Diverted FlightsMonday, 22 February 2010
Flights that get diverted and end up somewhere unintended are always a pain in the neck. I’ve had a few over the years including one last year – it was my very first flight on a double-decker Airbus A380 and Qantas managed to take me from Los Angeles to Sydney instead of Melbourne. The 15 hour flight turned into a 22 hour one.
▲ A Briitish Airways 747 at London Heathrow Airport
There have been two intriguing diversions in the past couple of weeks. On 15 February British Airways flight BA 243 was two hours out of London, en route to Mexico City, when it had to turn around and return to London. The 747 would have flown over the USA en route to Mexico and although it would not have landed in the US the American authorities had decided they didn’t want one of the passengers flying over the USA. Back in London a 55 year old passenger (with a US passport!) deplaned and presumably took a flight to Mexico which did not fly over American territory. Who was he? What was this all about? The flight arrived at Mexico City seven hours late.
It was remarkably similar to an Air France Paris-Mexico City flight on 18 April 2009. Again the flight was not allowed to enter American airspace, but instead of returning to Paris it diverted to Martinique, a French Caribbean island, to refuel before continuing to Mexico City. On this occasion the person involved was Colombian journalist and author Hernando Calvo Ospina, on his way to report on a conference in Nicaragua for the French newspaper Le Monde Diplomatique. His books include Bacardi: The Hidden War which follows the intriguing story of the rum manufacturer’s involvement in the long-running US embargo on Cuba.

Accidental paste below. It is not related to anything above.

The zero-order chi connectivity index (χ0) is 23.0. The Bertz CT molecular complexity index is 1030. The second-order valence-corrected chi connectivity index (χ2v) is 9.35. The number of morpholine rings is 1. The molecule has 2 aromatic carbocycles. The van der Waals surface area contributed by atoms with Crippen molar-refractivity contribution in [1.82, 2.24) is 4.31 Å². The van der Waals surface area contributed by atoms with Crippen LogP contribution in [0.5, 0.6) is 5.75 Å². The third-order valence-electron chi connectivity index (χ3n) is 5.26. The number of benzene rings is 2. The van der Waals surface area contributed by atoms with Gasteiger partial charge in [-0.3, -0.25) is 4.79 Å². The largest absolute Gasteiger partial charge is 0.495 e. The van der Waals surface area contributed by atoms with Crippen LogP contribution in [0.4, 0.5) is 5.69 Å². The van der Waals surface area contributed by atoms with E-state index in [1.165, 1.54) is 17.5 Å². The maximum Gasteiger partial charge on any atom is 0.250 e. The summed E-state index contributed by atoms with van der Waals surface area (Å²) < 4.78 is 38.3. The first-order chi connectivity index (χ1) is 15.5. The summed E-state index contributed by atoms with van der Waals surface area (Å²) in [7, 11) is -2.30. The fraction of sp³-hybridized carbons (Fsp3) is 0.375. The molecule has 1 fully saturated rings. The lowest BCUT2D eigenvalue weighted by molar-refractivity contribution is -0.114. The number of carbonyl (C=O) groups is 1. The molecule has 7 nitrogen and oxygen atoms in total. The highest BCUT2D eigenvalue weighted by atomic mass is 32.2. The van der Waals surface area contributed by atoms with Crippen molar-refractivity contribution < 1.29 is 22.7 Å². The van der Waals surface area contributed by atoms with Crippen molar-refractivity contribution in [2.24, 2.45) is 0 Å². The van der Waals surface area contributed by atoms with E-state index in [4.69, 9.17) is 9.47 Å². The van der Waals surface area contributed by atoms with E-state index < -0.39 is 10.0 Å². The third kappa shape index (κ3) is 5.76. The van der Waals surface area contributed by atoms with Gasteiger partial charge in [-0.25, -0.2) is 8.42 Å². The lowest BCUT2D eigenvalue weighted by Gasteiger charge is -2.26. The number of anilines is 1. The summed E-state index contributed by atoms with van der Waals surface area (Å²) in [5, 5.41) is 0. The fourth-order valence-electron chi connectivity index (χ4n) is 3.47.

For years after the Vietnam War ended flights from – say – Bangkok to Hong Kong had to make a lengthy dogleg diversion around Vietnam. Perhaps one day European airlines will have to take a circuitous route to Mexico or Central America to avoid crossing the US.
A much more mundane diversion (although even more time consuming and annoying for the passengers) took place on 20 February last week. A Ryanair flight from Bournemouth in the south of England to Lanzarote on the Canary Islands ended up at Fuerteventura, on an entirely different Canary Island, due to a thunderstorm. Later on the flight continued to Lanzarote, but without the passengers. Ryanair (an airline not particularly noted for passenger service!) suggested that they should be able to get on a ferry for the 60km trip the next day. I flew Ryanair once last year, London to Trieste for all of €14.99. My flight went to the right airport.